Moving away from friends is hard
<<< While the summer sun has been beating down, I found this post I wrote a few months after our big move. It’s not necessarily all about travel, but it does show the impact major life changes, even travel, can have on our lives. It probably also shows why I’ll never be a nomad. >>>
Snow is coming down outside my window like glitter. Yes, white glitter being shaken down from the heavens. My husband calls it movie snow. It’s not big and chunky flakes. It is little specks of white that glisten on our front walk as the sidewalk disappears.
There is something about snow that is so lonely. There are millions of flakes, but it gets so quiet, especially when it snows at night. People hole up in their houses and almost hibernate as they prepare for spring to come and make the world a warmer place again. Winter as a whole is a lonely place to be.
As I sit here, lamenting on the shoveling we will have to do tomorrow and the fact that the boys will want to go outside to play in the snow (Ty crying the second a flake hits his face and declaring it is too cold), I’m struck that I too am lonely and it isn’t just the snow.
Ever since our move in October 2014 from Seattle to just outside of Washington, D.C. in Maryland I’ve been aggressively rebuilding our lives. I say aggressively because almost daily there is something else I need to take care of—new doctors to find, a pediatric dentist for the kids, a kind and loving dentist for me who won’t freak out when I have a panic attack in the chair, a hair dresser, restaurants for date nights, preschools, kindergarten registrations. Don’t even get me started on the marathon of paperwork, inspections and DMV visits it took to get our licenses and cars switched over. I was busy, but I wasn’t enjoying most of it.
We lived in Seattle for over 8 years. In that time I had jobs, made babies and had built a network of friends who helped me through both pregnancies and some of those toddler years I just wasn’t sure I would make it through (and let’s be honest, I’m still not sure I’ll make it through with Ty). In Seattle I was sad that my family wasn’t around, but many of our friends didn’t have family close either, or their parents adopted us and made us feel like long lost cousins over holidays. I had a great group of girlfriends I could call anytime to catch up with, grab a coffee or even have a girls’ weekend away. It was comforting. These people knew me.
Now that we are on the east coast we have family as close as 40 minutes away. My sister is just a two hour drive up to Philadelphia if I want to see her, instead of a six hour plane ride away. All of the grandparents are close enough to help with the boys if I have to go out of town, or to just pop down for the weekend for a few tickle matches and massive train building endeavors.
Having family closer has been magnificent. I even have cousins who live 15 minutes away. What I lack is that tight knit group of girlfriends to call on when I just need a boost. The ones who will go shopping with me and be honest that I really don’t need any more stripes in my closet; someone to get a pedicure with when my toes really could use a makeover or share a bottle of wine and cupcakes while watching a dumb movie. These may seem like trivial things, but these things are comforting. When you go from having your support group with you all the time to having none, it is hard.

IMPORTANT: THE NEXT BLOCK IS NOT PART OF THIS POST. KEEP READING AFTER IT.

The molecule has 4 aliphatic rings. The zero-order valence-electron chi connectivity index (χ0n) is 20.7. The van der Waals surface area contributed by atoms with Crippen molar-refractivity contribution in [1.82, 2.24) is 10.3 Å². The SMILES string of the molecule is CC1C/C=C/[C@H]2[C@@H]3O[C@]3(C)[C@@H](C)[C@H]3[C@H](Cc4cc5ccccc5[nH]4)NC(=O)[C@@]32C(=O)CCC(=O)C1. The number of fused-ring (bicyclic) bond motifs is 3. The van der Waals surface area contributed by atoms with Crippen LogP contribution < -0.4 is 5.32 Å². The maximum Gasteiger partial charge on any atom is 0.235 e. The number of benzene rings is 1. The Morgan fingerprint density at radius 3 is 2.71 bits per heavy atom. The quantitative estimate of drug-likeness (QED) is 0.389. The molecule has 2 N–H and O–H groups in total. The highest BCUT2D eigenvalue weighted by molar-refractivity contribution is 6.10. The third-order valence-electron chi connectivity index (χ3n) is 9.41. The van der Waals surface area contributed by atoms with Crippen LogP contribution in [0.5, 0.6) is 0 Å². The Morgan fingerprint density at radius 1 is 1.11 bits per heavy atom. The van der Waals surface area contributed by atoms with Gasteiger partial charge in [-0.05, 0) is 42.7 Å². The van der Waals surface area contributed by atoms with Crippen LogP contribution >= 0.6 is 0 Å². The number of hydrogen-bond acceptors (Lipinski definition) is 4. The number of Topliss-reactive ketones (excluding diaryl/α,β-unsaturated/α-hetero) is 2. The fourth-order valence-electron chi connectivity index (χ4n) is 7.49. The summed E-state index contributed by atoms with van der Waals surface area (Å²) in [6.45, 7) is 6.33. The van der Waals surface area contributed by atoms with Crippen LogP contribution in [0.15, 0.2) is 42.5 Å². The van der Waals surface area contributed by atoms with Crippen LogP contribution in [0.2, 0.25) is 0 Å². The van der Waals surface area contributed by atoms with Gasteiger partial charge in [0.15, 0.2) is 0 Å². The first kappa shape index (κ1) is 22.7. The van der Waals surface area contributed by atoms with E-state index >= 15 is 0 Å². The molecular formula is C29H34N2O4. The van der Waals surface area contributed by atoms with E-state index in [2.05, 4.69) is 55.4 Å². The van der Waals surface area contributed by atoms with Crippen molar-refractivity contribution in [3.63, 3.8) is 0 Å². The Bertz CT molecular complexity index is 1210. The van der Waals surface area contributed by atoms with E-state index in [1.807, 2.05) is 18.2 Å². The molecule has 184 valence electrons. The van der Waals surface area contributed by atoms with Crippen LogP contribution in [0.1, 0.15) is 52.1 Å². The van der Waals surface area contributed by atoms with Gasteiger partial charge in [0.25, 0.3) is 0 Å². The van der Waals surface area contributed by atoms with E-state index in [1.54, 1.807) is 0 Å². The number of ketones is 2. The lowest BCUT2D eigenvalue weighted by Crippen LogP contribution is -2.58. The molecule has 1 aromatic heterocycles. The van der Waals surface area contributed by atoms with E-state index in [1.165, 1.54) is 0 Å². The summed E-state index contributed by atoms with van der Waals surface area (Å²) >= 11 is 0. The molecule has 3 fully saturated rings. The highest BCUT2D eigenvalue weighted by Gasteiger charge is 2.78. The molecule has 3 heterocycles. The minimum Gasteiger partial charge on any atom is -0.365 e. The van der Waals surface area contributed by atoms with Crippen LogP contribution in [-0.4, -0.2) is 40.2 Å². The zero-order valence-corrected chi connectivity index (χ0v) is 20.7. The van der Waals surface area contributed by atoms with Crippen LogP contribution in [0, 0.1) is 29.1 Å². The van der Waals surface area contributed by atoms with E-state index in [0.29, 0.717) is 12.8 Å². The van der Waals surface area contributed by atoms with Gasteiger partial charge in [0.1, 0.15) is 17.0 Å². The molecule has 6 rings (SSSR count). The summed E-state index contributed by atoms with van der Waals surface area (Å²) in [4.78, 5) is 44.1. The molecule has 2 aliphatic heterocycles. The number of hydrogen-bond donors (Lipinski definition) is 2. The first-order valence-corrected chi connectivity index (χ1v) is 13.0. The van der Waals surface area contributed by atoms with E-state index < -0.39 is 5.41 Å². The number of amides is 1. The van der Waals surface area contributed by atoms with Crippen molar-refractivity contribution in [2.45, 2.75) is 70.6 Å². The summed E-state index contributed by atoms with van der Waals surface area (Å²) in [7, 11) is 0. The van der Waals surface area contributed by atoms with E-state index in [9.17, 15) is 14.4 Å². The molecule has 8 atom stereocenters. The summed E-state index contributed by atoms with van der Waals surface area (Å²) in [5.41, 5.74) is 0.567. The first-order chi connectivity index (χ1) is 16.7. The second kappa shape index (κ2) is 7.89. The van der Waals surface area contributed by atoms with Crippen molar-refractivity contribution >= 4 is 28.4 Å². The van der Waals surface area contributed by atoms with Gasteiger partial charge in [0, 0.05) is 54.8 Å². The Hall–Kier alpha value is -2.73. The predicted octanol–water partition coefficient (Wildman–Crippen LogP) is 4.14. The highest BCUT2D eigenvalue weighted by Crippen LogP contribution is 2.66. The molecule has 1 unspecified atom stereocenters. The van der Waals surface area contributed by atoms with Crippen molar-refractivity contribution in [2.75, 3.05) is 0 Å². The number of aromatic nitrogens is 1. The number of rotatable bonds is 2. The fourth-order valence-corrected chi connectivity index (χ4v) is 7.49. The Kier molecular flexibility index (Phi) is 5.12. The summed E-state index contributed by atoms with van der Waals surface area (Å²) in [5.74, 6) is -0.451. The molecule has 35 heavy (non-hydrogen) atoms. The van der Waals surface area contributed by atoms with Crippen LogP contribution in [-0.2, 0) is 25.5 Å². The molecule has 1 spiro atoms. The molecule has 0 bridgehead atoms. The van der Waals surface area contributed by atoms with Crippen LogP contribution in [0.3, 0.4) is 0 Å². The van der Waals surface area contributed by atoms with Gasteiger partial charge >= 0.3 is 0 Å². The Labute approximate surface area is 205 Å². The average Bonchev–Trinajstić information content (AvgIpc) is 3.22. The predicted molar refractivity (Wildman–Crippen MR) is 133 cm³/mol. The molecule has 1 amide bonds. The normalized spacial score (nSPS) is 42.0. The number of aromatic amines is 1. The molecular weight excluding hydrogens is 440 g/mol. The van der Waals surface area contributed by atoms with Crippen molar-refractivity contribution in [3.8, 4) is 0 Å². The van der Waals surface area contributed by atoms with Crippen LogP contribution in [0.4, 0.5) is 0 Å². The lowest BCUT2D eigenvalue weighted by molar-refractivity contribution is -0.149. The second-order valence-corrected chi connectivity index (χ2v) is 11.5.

I do have a few friends in the area, including my best friend from undergrad who is just south of DC in Virginia, but she has had her own life here for years and works long hours. We have a few other friends scattered around, but it takes planning to get together as all of our lives are in different places (kids, no kids, spouses, girlfriends, etc.) It isn’t easy. It isn’t simple.
Moving to Maryland was the right decision for our family, but I can still be sad about what we left behind in Seattle. There are so many things I miss about Seattle, but moving closer to family and getting my husband into a company that he loves and enjoys working at was well worth the sacrifices we made by leaving our friends behind. It’s time to make new friends and new memories as we start our lives here. Either that or Seattle may have to move 3000 miles closer to the east coast. Not sure anyone would be happy with the cataclysmic event that would cause that to happen, but at least I’d have my friends back. Call me selfish. I’m OK with that. Life goes on.
UPDATE: I wrote this a few months after our move from Seattle to DC. We have now been on the east coast for almost 9 months. Happily a friend and her family in Seattle quickly followed us out to Maryland so her husband could work with my husband. After the snow began to thaw we met a few neighbors, found babysitters and have been slowly exploring the city, and we even had a few date nights. It’s not perfect and I still miss my friends, but we are slowly growing roots. School starts in a month and with it more friends will come for the boys and I’ll continue to build more relationships. It’s not perfect, but life isn’t perfect either. Oh, and I’ve found that having three major international airports all within 30 minutes of my house (one of which is on the metro line) really comes in handy when planning our next trip. Who am I to complain when I have more flight options?
Photo credit: the featured image is a photo of my friend Gen that I took while on a girls getaway weekend in Portland, OR. I’ve always wanted to show off this shot and now I have the perfect excuse. She is one of the many ladies I left behind in Seattle and I will always miss having her just a short drive away from me.